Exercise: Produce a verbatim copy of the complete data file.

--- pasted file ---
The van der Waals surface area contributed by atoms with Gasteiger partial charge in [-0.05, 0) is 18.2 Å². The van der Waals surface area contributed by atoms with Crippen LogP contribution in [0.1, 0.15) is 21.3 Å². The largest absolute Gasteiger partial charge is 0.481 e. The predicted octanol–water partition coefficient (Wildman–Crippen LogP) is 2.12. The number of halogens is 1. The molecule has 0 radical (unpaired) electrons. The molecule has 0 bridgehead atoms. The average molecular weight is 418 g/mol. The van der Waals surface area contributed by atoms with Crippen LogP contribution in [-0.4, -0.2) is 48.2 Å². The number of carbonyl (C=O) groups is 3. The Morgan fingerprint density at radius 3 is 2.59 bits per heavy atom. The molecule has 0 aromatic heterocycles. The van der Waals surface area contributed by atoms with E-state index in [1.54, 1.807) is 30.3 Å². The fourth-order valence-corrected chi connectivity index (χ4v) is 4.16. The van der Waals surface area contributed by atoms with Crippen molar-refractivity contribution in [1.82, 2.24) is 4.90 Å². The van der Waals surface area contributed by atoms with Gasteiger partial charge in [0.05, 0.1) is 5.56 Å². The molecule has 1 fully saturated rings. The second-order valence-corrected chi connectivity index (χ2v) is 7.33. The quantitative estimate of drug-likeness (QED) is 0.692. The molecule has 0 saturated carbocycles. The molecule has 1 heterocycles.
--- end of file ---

The van der Waals surface area contributed by atoms with Gasteiger partial charge in [-0.05, 0) is 18.2 Å². The van der Waals surface area contributed by atoms with Crippen LogP contribution in [0.1, 0.15) is 21.3 Å². The largest absolute Gasteiger partial charge is 0.481 e. The predicted octanol–water partition coefficient (Wildman–Crippen LogP) is 2.12. The number of halogens is 1. The molecule has 0 radical (unpaired) electrons. The molecule has 0 bridgehead atoms. The average molecular weight is 418 g/mol. The van der Waals surface area contributed by atoms with Crippen LogP contribution in [-0.4, -0.2) is 48.2 Å². The number of carbonyl (C=O) groups is 3. The Morgan fingerprint density at radius 3 is 2.59 bits per heavy atom. The molecule has 0 aromatic heterocycles. The van der Waals surface area contributed by atoms with E-state index in [1.54, 1.807) is 30.3 Å². The fourth-order valence-corrected chi connectivity index (χ4v) is 4.16. The van der Waals surface area contributed by atoms with Crippen molar-refractivity contribution in [1.82, 2.24) is 4.90 Å². The van der Waals surface area contributed by atoms with Gasteiger partial charge in [0.05, 0.1) is 5.56 Å². The molecule has 1 fully saturated rings. The second-order valence-corrected chi connectivity index (χ2v) is 7.33. The quantitative estimate of drug-likeness (QED) is 0.692. The molecule has 0 saturated carbocycles. The molecule has 1 heterocycles.